There are a lot of myths around smoking weed, and a lot of misconceptions. Depending on who you are and what you believe about smoking weed, you may consider it an illicit “gateway drug” or a medicinal gift of nature. When it comes to weed, perception is good portion of it, and individual responses and experiences are a lot of it, too.

No matter what you believe about weed, it does have an effect on your brain chemistry. If you are someone who has smoked a lot of weed for a long time, these effects can be pretty huge. Quitting weed can cause some powerful but temporary feelings that aren’t always easy to deal with.

Weed Was Running My Life

I wasn’t the happiest person in the world when I started smoking weed, and while smoking didn’t solve all my problems, it made me feel better. For years I smoked on a regular basis because it felt good. It didn’t interfere with my life and it honestly didn’t seem to be a problem.

Over time, though, it felt like it was getting in the way. It interfered with my job performance, I was being less social and it just seemed like I depended on it too much. Because my social life had dwindled down to just about nothing, I had no one to talk to. The few friends I still had were stoners like me, just moving through life and obviously as lost as I was. They didn’t want to hear about how I was feeling, it ruined their high.

Quitting Weed And Depression

I made the decision to quit and felt pretty good about it, but things got really rough. I couldn’t sleep, my appetite was off and I felt horrible. It seemed like without weed I was a depressed, nervous wreck who couldn’t socialize without being at least a little stoned. And, it seemed like each day that went by things got worse.

I fell deeper into my depression before finally getting some help for my problem. I learned that since THC stays in your body for longer than most other drugs, symptoms of withdrawal such as depression and anxiety may not fully show up until the drug has left your system. This is why things seemed to be getting worse over time, not better.

It wasn’t until I tried to stop that I realized how much I had been smoking, and just how stuck I was. My world was small. I wasn’t going out and doing cool stuff. My world revolved around weed and television and it just wasn’t that fun anymore. But now I didn’t know what to do with myself. I was exhausted, bummed and lost. It actually made me kind of angry, because I knew a couple other people who had quit and didn’t seem to be having this problem. What was wrong with me?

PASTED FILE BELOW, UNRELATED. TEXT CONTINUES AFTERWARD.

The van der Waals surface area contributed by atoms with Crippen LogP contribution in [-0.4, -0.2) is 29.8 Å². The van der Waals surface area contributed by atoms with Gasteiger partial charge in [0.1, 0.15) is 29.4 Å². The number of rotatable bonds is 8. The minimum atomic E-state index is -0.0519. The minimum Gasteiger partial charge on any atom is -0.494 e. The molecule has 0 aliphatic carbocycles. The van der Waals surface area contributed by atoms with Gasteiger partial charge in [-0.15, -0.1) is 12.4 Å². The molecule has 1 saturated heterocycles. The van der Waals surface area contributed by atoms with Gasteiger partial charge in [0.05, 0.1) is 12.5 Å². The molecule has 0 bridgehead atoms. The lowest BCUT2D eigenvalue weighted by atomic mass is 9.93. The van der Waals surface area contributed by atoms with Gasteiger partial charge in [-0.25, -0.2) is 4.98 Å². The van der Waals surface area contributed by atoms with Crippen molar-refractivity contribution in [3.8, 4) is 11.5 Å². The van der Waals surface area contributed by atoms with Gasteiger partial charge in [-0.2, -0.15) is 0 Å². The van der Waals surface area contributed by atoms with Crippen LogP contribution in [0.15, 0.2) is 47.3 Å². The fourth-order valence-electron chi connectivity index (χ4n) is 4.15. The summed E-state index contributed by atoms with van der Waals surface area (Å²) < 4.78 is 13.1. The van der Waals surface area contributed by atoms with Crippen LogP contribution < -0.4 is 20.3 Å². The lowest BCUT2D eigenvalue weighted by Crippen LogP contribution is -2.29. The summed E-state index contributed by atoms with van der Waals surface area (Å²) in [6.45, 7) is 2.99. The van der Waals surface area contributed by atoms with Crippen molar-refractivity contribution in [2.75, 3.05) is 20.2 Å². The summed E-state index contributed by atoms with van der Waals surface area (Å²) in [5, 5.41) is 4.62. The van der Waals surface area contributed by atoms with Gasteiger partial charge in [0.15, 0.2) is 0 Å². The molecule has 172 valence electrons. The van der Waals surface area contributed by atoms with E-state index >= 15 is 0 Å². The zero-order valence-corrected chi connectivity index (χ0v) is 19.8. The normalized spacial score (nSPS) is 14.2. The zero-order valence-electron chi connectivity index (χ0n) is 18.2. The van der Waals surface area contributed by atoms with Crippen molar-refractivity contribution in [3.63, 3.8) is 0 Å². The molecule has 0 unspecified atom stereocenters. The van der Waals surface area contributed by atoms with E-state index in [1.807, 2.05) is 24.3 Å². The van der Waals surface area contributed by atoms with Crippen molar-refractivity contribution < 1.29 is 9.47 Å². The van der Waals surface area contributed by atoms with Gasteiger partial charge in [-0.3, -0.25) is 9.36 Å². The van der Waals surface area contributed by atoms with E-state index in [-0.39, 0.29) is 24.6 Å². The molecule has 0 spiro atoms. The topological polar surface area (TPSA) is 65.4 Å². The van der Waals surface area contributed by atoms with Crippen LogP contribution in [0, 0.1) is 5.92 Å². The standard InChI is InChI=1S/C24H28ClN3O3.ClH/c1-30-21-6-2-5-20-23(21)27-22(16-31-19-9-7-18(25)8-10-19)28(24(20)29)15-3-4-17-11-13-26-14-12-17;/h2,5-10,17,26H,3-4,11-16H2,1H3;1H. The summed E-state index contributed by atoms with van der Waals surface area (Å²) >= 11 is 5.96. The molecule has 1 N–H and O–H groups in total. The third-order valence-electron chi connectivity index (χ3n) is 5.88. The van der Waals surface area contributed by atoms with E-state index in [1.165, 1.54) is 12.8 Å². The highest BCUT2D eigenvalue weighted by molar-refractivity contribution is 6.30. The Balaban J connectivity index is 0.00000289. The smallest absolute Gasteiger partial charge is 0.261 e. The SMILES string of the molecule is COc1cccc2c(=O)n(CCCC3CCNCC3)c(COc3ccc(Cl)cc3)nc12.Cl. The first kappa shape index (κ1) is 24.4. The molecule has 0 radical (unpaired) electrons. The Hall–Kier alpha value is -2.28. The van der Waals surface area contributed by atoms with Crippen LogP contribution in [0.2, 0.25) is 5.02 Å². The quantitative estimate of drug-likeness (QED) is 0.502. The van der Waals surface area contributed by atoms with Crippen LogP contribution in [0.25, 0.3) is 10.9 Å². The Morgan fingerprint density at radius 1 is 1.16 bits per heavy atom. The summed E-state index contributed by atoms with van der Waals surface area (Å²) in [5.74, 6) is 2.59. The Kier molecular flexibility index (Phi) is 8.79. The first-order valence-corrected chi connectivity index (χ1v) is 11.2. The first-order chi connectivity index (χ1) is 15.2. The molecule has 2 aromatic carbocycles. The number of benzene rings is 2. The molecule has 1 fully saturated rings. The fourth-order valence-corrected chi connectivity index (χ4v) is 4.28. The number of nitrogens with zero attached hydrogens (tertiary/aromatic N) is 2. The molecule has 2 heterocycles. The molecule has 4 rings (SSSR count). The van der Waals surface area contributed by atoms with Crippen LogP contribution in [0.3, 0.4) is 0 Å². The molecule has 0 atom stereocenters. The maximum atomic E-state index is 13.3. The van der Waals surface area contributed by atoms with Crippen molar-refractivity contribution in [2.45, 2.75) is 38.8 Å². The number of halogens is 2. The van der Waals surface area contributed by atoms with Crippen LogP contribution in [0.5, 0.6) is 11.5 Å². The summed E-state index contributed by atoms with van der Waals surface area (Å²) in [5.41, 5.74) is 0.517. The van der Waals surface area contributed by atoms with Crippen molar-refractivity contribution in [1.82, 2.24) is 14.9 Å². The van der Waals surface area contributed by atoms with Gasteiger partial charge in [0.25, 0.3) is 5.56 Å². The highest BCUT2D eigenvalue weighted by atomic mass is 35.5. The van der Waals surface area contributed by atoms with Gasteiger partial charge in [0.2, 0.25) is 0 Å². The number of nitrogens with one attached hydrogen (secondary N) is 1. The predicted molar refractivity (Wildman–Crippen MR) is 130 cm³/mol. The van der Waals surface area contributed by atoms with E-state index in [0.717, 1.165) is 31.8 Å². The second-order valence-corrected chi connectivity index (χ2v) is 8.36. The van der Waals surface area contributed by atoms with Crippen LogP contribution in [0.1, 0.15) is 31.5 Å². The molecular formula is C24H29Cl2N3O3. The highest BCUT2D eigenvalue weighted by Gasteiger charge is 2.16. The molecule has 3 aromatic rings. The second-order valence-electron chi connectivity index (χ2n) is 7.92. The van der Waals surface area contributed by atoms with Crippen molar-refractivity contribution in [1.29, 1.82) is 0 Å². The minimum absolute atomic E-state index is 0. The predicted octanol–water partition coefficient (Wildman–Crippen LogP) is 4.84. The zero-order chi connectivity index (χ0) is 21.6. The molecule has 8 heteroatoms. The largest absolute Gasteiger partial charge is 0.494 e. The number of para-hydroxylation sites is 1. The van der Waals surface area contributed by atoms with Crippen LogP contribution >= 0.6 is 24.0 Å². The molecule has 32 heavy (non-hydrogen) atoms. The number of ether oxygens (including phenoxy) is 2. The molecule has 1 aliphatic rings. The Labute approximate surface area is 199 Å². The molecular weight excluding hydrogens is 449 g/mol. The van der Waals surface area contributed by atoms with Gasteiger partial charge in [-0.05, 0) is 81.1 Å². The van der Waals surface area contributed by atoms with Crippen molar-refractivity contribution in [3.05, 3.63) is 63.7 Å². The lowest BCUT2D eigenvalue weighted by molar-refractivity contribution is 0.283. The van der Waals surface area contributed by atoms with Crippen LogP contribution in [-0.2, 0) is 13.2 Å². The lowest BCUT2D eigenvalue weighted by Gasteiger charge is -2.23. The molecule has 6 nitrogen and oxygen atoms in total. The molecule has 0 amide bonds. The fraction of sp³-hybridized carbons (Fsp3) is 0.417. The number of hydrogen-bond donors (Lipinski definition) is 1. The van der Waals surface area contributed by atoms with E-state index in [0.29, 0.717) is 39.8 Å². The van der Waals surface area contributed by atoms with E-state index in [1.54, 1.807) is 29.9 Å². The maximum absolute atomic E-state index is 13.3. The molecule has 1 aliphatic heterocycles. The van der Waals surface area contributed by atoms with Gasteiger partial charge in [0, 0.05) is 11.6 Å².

The answer was nothing. Everyone is different. Not everyone is going to experience depression after they quit, but it’s totally common. For me, it hit pretty hard and made it difficult to stay away from it.

After numerous tries, I finally found a solution to my problem. I ran into a friend who shared his own experience, and he told me what had worked for him. We’re all different, and what works for one person doesn’t necessarily work for another, but I gave it a try.

Getting Back On Track

I’d been smoking weed daily for over a decade, so it makes sense that leaving it behind would bring up some feelings of sadness and loss. Also, I didn’t really know how to socialize without it. I had been smoking since my early teens, so it had been kind of a social crutch for me. I had to learn how to function in daily life without it, and it wasn’t going to happen overnight.

Talking to people helped. Educating myself on the symptoms that I might experience helped, too. Getting back into doing things with other like-minded people was also helpful. I had been isolating and it was creating a lot of my depression. I felt like there wasn’t enough weed in the world to get rid of the loneliness that I felt, but once I started reaching out to people, things got better. It wasn’t until after I developed a better understanding of how isolation and loneliness contribute to the problem that I realized how much I needed others. And, I needed to change my mindset and habits. I’m so glad I found a solution that helped me see my pot problem for what it was and gave me some tools to overcome it.

If you are thinking about quitting, it’s good to have a heads up about how it might make you feel. You might feel down, have trouble sleeping and feel some anxiety. Your brain is going need to recover, and you’re going to have to make some changes. It helps to have people in your corner who support you, and it’s a good idea to develop a strategy or a game plan to help you along the way.

Today, I feel better than ever. I’m not depressed, I’m sleeping at night and I’m out living my life instead of staying stuck in a rut. That is what I wanted, and that is what I’ve got going for myself now.